NEW YORK, Nov 17 (Reuters) - Coal-fired power plants might adopt technology with potential to help fight climate change faster if they used it to capture about half of their greenhouse gas pollution instead of almost all of it, experts at the Massachusetts Institute of Technology said on Monday.
U.S. power utilities have balked at calls for them to add carbon dioxide capturing equipment to their coal-fired power plants for storage underground because it is costly, unproven, and makes the plants less efficient.
So far most of the effort in convincing power plants to invest in the technology has concentrated on “full” carbon capture from power plants, or levels of about 90 percent, according to an MIT report to be released on Tuesday.
But it would be cheaper for utilities to add equipment that captures about 45 percent to 65 percent of their carbon dioxide emissions, and that could speed adoption along.
“By reducing disincentives for first movers, partial capture can serve as an important near-term strategy that can achieve greater overall emissions reductions sooner,” a draft of the report said.
The call for full carbon capture is a “policy of inaction, a policy that won’t move forward either new coal plants or the carbon capture and storage (CCS) technology,” Howard Herzog, a principal research engineer at the MIT Energy Initiative and co-author of the report, said in a release.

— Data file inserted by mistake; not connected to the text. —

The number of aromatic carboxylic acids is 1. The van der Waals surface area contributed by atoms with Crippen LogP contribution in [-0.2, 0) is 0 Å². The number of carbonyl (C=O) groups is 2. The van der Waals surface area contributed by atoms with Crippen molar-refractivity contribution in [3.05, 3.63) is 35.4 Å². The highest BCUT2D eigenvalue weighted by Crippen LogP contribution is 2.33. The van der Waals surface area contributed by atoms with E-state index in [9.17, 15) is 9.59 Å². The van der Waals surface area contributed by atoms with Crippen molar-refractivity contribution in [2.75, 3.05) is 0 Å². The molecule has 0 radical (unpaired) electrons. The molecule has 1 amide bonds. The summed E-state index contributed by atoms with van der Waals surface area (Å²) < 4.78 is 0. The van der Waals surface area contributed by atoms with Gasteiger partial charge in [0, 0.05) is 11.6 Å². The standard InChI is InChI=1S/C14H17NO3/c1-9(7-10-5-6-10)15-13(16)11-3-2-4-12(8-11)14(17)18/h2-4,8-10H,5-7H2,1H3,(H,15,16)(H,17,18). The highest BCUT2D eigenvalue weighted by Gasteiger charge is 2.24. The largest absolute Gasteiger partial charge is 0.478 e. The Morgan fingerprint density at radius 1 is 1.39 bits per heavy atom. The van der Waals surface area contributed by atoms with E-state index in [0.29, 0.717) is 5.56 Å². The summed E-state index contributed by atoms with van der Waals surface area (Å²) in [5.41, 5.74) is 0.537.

As an example of the difficulties in getting a CCS plant up, early this year the U.S. Department of Energy pulled its funding from the nearly $2 billion FutureGen Alliance that sought to build a near-zero emission coal plant due to rising costs and other reasons.
The MIT report found that pulverized coal-fired power plants would need less water for partially capturing carbon dioxide than capturing all of their carbon, which could ease the permitting process for new plants.
Plans for about 70 new U.S. coal-fired power plants have been scrapped since early last year on worries about rising costs, especially from potential regulations to limit emissions of gases blamed for warming the planet.
But some new coal-fired generation may be needed as power demand rises, the report said. And it would be risky to depend on natural gas, which emits about half of the carbon dioxide as coal does, for all of the new generation, as climate regulation could spike prices for that fuel.
Embracing a policy for partial carbon capture, “would ease some of the difficulties that are creating coal paralysis and allow growing electrical demand to be met,” said the draft of the report, also written by lead author Ashleigh Hildebrand, a chemical engineering graduate student at MIT.
Some environmental groups such as the Environmental Defense Fund, have said they support carbon capture and storage because it might be a way to use coal until alternative sources like wind and solar power develop fully. (Reporting by Timothy Gardner, editing by Marguerita Choy)